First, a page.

Dear Dr. Roach • Alcoholism runs in my family. I do not drink. For years I’ve read studies showing how good a glass of red wine is for you. Just recently something came out on the local news that “wine is good for your gut.”
On a far less frequent basis, news appears that grape juice is also good for you. Is it the alcohol that makes wine good for your health, or the grapes? Many people cannot control their desire for alcohol, which is a mind-altering substance that can wreak havoc on marriages and the highway, just to name two. Can you clarify whether it’s wine or grape juice that’s good for your health? — H.J.H.
Answer • The common wisdom that a glass of wine a day is good for you is unproven. It is certainly true that people who drink moderately tend to be very healthy, but it is not clear that it’s the wine drinking that causes the benefit. People who drink moderately tend to have many other healthy behaviors, and despite great efforts on the part of researchers, it is not possible with the current evidence to be sure if moderate alcohol is really of benefit.
On the other hand, it is abundantly clear that moderate to heavy drinking is extraordinarily dangerous, and I would add liver disease and many cancers to the dangers of excess alcohol consumption. There is some evidence that even modest drinking increases risk of dementia.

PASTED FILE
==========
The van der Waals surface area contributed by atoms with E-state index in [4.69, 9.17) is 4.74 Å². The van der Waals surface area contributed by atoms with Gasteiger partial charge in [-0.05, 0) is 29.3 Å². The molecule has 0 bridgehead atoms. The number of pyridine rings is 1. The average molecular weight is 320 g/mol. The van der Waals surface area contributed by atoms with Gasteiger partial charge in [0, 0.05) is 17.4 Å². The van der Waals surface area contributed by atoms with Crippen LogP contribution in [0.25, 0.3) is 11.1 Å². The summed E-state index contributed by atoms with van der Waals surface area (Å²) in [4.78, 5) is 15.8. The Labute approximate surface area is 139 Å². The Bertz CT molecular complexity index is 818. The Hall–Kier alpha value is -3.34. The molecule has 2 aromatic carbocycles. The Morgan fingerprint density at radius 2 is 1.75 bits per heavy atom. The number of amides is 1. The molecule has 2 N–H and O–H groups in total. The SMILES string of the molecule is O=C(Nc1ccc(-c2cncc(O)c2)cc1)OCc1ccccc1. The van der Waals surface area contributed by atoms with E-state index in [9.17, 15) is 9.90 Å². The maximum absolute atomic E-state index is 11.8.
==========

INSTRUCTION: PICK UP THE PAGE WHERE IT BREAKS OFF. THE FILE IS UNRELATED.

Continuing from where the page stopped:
Grape skins contain quantities of several natural compounds that are purported to have benefit to the body. Since only red wine uses the skins of the grapes, red wine has long been considered the best for health reasons. However, epidemiological evidence suggests that modest drinkers (a standard drink a day or so for men, half a drink for women) have a lower risk of heart disease than nondrinkers, regardless of the type of alcohol they consume. Unfortunately, trials of the individual components of grape skins have not shown a significant benefit.
The “gut health” statement came from a study showing that wine drinkers have a more diverse collection of bacteria in the gut, which is an accepted measure of gut health. Interestingly, even people who consume wine only every two weeks had this positive association, while people who drank other types of alcohol did not. This type of study cannot determine whether the wine consumption caused this beneficial bacteria diversity, nor whether this diversity leads to better health in the future. It does not answer your question either, as it did not look at people who consumed grapes or grape juice.
Given the uncertainty of benefit of modest alcohol consumption, the known potential for harm of excess consumption, I do not recommend consuming red wine or any other kind of alcohol for health benefits. This is even more critical in people who have a family history of problem drinking.